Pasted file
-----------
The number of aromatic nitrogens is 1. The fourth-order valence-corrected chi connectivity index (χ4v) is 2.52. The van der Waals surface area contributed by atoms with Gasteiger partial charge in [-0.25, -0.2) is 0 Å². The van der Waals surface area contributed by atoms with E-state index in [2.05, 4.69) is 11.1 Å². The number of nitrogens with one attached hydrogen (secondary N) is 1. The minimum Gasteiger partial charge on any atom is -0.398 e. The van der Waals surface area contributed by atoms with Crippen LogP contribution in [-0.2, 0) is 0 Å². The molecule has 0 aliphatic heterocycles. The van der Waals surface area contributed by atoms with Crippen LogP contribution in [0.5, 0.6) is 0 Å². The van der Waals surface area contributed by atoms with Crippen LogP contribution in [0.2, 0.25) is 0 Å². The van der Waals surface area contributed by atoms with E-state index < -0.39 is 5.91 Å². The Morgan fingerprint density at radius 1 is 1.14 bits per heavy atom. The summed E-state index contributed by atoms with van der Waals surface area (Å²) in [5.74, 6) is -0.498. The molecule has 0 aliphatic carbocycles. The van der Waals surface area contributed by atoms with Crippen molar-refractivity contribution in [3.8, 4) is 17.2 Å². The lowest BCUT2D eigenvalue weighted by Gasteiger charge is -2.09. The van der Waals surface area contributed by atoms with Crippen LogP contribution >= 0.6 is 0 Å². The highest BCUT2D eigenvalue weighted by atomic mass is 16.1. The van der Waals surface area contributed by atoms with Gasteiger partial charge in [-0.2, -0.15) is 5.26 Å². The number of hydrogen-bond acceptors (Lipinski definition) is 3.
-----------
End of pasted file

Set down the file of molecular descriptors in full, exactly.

The number of aromatic nitrogens is 1. The fourth-order valence-corrected chi connectivity index (χ4v) is 2.52. The van der Waals surface area contributed by atoms with Gasteiger partial charge in [-0.25, -0.2) is 0 Å². The van der Waals surface area contributed by atoms with E-state index in [2.05, 4.69) is 11.1 Å². The number of nitrogens with one attached hydrogen (secondary N) is 1. The minimum Gasteiger partial charge on any atom is -0.398 e. The van der Waals surface area contributed by atoms with Crippen LogP contribution in [-0.2, 0) is 0 Å². The molecule has 0 aliphatic heterocycles. The van der Waals surface area contributed by atoms with Crippen LogP contribution in [0.5, 0.6) is 0 Å². The van der Waals surface area contributed by atoms with Crippen LogP contribution in [0.2, 0.25) is 0 Å². The van der Waals surface area contributed by atoms with E-state index < -0.39 is 5.91 Å². The Morgan fingerprint density at radius 1 is 1.14 bits per heavy atom. The summed E-state index contributed by atoms with van der Waals surface area (Å²) in [5.74, 6) is -0.498. The molecule has 0 aliphatic carbocycles. The van der Waals surface area contributed by atoms with Crippen molar-refractivity contribution in [3.8, 4) is 17.2 Å². The lowest BCUT2D eigenvalue weighted by Gasteiger charge is -2.09. The van der Waals surface area contributed by atoms with Crippen LogP contribution >= 0.6 is 0 Å². The highest BCUT2D eigenvalue weighted by atomic mass is 16.1. The van der Waals surface area contributed by atoms with Gasteiger partial charge in [-0.2, -0.15) is 5.26 Å². The number of hydrogen-bond acceptors (Lipinski definition) is 3.